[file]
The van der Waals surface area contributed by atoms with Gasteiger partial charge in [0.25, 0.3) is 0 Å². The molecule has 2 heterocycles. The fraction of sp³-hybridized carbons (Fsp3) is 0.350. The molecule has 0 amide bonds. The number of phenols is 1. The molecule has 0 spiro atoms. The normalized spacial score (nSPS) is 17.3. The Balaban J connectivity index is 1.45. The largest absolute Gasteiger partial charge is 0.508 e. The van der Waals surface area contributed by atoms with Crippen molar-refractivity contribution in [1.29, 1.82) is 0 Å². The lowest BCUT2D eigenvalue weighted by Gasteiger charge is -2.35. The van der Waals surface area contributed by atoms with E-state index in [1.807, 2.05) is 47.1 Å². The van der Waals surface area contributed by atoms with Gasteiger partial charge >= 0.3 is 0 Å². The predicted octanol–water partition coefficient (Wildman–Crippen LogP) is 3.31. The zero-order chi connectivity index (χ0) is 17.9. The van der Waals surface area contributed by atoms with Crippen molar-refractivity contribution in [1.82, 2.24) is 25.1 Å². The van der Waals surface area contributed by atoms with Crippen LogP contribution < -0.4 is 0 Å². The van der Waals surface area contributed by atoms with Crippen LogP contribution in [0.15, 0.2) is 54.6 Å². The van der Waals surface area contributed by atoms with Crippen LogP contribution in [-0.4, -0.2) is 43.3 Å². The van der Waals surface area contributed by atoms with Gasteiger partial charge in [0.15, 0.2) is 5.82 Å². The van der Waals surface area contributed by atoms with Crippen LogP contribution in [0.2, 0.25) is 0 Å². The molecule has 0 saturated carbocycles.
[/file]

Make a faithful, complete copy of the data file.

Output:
The van der Waals surface area contributed by atoms with Gasteiger partial charge in [0.25, 0.3) is 0 Å². The molecule has 2 heterocycles. The fraction of sp³-hybridized carbons (Fsp3) is 0.350. The molecule has 0 amide bonds. The number of phenols is 1. The molecule has 0 spiro atoms. The normalized spacial score (nSPS) is 17.3. The Balaban J connectivity index is 1.45. The largest absolute Gasteiger partial charge is 0.508 e. The van der Waals surface area contributed by atoms with Crippen molar-refractivity contribution in [1.29, 1.82) is 0 Å². The lowest BCUT2D eigenvalue weighted by Gasteiger charge is -2.35. The van der Waals surface area contributed by atoms with E-state index in [1.807, 2.05) is 47.1 Å². The van der Waals surface area contributed by atoms with Gasteiger partial charge >= 0.3 is 0 Å². The predicted octanol–water partition coefficient (Wildman–Crippen LogP) is 3.31. The zero-order chi connectivity index (χ0) is 17.9. The van der Waals surface area contributed by atoms with Crippen molar-refractivity contribution in [1.82, 2.24) is 25.1 Å². The van der Waals surface area contributed by atoms with Crippen LogP contribution < -0.4 is 0 Å². The van der Waals surface area contributed by atoms with Crippen LogP contribution in [0.15, 0.2) is 54.6 Å². The van der Waals surface area contributed by atoms with Crippen LogP contribution in [-0.4, -0.2) is 43.3 Å². The van der Waals surface area contributed by atoms with Gasteiger partial charge in [0.15, 0.2) is 5.82 Å². The van der Waals surface area contributed by atoms with Crippen LogP contribution in [0.2, 0.25) is 0 Å². The molecule has 0 saturated carbocycles.